The next skill I want to focus on that will help Business Analysts remain flexible and adaptable; be resourceful. Many employees and consultants demonstrate value in their roles through demonstrating their resourceful skills. In the definition provided above, “Resourceful” is described as a skill to think of clever ways to overcome challenges. If you happen to have been laid off, or your contract ends, be resourceful! Reach out to your network, ask if they know anyone for you to connect with. People genuinely want to help other people, you just need to allow them to help you. One of the lessons I have learned from others, is that there is no self-made person. People help each other achieve successes. If you have a goal, or an idea that you would like to explore, the best thing you can do is share that within your network of trusted and like-minded contacts. If you are vocal enough about what you would like to achieve, people will help you achieve that goal. But like anything, it takes hard work and risks.

Risks – The starting point; it all begins with an idea.

Taking risk is key, not only to professional growth, but also on the road to success. And really, it all begins with an idea. It’s alright to have an idea, and not pursue anything from it. It’s alright to have that choice. However, there are some of us out there who have an idea, and it happens to always be sitting at the back of our mind. If you are passionate about an idea, but too afraid to take a risk and get started, it may be best to think about the Minimum Viable Product (MVP). Assess if there is an appetite for your idea in the market. If you are able to get people interested or “hooked”, it might be valuable to investigate if anyone has had a similar idea to yours. Sharing ideas and experiences with like-minded people will help you overcome your fear. Allow yourself to learn and grow from others. Try to turn a “no” into a potential “yes”, because it can be done. This can be achieved through your confidence, your passion, your approach, your flexibility, your adaptability, and your critical thinking. These are all skills that BAs have in our back pocket, and these skills come the most naturally to us than any other profession.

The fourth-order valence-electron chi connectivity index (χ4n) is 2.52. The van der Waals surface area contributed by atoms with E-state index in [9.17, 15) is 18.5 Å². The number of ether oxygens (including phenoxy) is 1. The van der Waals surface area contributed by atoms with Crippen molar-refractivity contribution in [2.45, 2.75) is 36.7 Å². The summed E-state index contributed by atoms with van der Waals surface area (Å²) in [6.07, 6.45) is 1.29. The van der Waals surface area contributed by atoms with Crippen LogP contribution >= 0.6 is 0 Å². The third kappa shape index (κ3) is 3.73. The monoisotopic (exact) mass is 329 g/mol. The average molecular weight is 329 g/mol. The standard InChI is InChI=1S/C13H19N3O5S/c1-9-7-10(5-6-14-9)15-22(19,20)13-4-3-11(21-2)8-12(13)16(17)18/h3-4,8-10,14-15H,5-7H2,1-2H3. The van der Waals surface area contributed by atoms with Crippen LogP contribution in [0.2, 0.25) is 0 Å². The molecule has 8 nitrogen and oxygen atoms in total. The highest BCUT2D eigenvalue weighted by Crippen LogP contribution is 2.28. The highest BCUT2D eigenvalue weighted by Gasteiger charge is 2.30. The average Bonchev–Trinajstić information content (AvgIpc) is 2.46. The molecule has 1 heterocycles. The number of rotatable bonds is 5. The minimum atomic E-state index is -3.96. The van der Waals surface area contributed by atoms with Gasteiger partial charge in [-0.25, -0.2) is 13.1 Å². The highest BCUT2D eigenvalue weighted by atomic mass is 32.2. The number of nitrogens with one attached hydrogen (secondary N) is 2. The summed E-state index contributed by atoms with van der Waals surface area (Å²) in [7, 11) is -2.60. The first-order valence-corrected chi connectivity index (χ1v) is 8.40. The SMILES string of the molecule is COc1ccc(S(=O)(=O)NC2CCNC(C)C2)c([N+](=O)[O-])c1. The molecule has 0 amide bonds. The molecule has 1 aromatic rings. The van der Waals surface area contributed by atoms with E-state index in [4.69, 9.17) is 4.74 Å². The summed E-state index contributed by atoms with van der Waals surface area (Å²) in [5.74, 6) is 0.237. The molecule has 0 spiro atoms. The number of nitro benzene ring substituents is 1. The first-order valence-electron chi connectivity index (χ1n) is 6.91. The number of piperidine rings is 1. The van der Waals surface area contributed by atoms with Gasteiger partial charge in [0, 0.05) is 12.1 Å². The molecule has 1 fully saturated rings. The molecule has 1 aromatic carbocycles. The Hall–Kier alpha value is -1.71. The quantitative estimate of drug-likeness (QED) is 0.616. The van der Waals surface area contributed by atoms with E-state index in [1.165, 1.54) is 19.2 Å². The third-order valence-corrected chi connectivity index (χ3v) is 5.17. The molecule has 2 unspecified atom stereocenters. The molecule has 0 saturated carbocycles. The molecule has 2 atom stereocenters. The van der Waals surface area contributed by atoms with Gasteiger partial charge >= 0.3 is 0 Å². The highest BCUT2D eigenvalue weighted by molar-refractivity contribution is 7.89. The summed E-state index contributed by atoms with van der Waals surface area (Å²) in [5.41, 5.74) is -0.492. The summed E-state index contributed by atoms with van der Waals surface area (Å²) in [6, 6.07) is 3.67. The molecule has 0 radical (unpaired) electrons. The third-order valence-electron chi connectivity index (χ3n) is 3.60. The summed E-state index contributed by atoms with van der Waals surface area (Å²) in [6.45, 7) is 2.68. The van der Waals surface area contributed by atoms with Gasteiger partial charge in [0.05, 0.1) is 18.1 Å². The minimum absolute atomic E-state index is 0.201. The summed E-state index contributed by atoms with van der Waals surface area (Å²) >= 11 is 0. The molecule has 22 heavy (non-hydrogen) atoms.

I’d like to share a story that encompasses all of the skills mentioned above.  In grade 2, I had my own bookmark company. In the age of Scholastic book fairs, I remember kids paying $5 at most for a new bookmark. At that time, my motivator was candy. I thought “if I make my own money, I can buy my own candy.” A simple goal, with a simple idea. I decided to make my own bookmarks and sell them at 5-10 cents each. I went door to door (that is to say, I went to all of my friend’s houses who lived on my street) around dinner time. Dinner time, as we all know, isn’t the best time to get sales. Immediately, I had an idea, ” I need to think bigger”. I went to my room and found an old art supply kit shaped like a briefcase. I dumped out the art supplies and filled the compartments with bookmarks (according to size and theme), and took it to school with me the next day. I tried selling my bookmarks during recess to no avail. After recess, I returned to class, ready to give up on my endeavour. Almost immediately, the teacher had to step out of class briefly. While she was gone, everyone approached my desk wanting to buy bookmarks! I knew, now was not the time to sell bookmarks, however, I knew I needed to sell my bookmarks! What was I going to do with 200 bookmarks for myself?

I popped open my briefcase and quickly completed some transactions, but I wasn’t quick enough. The teacher had returned to the classroom to empty seats and children surrounded around my desk. Needless to say, she was not impressed. That day, I got my briefcase (with my bookmarks and profit) confiscated. I also got a stern lecture from my teacher (outside of the classroom, so other students knew it was serious).

After the embarrassing lecture, I went back to school the very next day. And the day after that, and the day after that. How fearless are we, as children, to have an idea and do it? How fearless are we, to shrug off the lecture and opinion of others, and show up the very next day? Skills like defining motivators, resilience and resourcefulness are often learned at a young age. The biggest lessons we learn are at a young age. We tend to miss applying them to our career when we grow up.